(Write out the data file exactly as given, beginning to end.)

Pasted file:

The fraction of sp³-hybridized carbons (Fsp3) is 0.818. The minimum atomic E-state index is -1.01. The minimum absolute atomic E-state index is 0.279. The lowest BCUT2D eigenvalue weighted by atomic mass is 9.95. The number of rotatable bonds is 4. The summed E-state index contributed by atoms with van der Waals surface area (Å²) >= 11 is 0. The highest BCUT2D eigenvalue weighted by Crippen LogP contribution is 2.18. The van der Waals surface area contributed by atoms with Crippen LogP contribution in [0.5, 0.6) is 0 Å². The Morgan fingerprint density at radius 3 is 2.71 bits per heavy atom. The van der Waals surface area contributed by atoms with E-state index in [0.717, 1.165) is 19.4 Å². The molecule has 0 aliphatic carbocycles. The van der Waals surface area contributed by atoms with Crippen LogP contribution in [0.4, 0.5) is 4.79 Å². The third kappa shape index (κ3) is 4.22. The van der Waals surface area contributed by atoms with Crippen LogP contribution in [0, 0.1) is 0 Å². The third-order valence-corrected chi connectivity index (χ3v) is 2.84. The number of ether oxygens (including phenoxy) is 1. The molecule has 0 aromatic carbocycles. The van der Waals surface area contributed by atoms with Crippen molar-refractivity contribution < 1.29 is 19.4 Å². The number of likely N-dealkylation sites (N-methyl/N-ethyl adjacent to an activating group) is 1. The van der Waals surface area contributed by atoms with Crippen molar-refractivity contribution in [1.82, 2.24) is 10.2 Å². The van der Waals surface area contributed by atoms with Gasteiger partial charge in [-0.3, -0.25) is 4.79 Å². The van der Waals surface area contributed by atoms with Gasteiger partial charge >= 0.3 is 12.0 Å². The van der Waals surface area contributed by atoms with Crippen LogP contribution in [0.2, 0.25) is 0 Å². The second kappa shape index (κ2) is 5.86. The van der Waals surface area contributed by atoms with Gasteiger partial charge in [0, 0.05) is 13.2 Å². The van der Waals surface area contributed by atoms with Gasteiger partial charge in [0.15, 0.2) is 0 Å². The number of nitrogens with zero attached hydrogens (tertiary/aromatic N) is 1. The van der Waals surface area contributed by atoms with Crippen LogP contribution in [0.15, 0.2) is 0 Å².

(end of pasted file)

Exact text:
The fraction of sp³-hybridized carbons (Fsp3) is 0.818. The minimum atomic E-state index is -1.01. The minimum absolute atomic E-state index is 0.279. The lowest BCUT2D eigenvalue weighted by atomic mass is 9.95. The number of rotatable bonds is 4. The summed E-state index contributed by atoms with van der Waals surface area (Å²) >= 11 is 0. The highest BCUT2D eigenvalue weighted by Crippen LogP contribution is 2.18. The van der Waals surface area contributed by atoms with Crippen LogP contribution in [0.5, 0.6) is 0 Å². The Morgan fingerprint density at radius 3 is 2.71 bits per heavy atom. The van der Waals surface area contributed by atoms with E-state index in [0.717, 1.165) is 19.4 Å². The molecule has 0 aliphatic carbocycles. The van der Waals surface area contributed by atoms with Crippen LogP contribution in [0.4, 0.5) is 4.79 Å². The third kappa shape index (κ3) is 4.22. The van der Waals surface area contributed by atoms with Crippen LogP contribution in [0, 0.1) is 0 Å². The third-order valence-corrected chi connectivity index (χ3v) is 2.84. The number of ether oxygens (including phenoxy) is 1. The molecule has 0 aromatic carbocycles. The van der Waals surface area contributed by atoms with Crippen molar-refractivity contribution < 1.29 is 19.4 Å². The number of likely N-dealkylation sites (N-methyl/N-ethyl adjacent to an activating group) is 1. The van der Waals surface area contributed by atoms with Crippen molar-refractivity contribution in [1.82, 2.24) is 10.2 Å². The van der Waals surface area contributed by atoms with Gasteiger partial charge in [-0.3, -0.25) is 4.79 Å². The van der Waals surface area contributed by atoms with Gasteiger partial charge >= 0.3 is 12.0 Å². The van der Waals surface area contributed by atoms with Crippen LogP contribution in [0.2, 0.25) is 0 Å². The second kappa shape index (κ2) is 5.86. The van der Waals surface area contributed by atoms with Gasteiger partial charge in [0, 0.05) is 13.2 Å². The van der Waals surface area contributed by atoms with Gasteiger partial charge in [0.15, 0.2) is 0 Å². The number of nitrogens with zero attached hydrogens (tertiary/aromatic N) is 1. The van der Waals surface area contributed by atoms with Crippen LogP contribution in [0.15, 0.2) is 0 Å².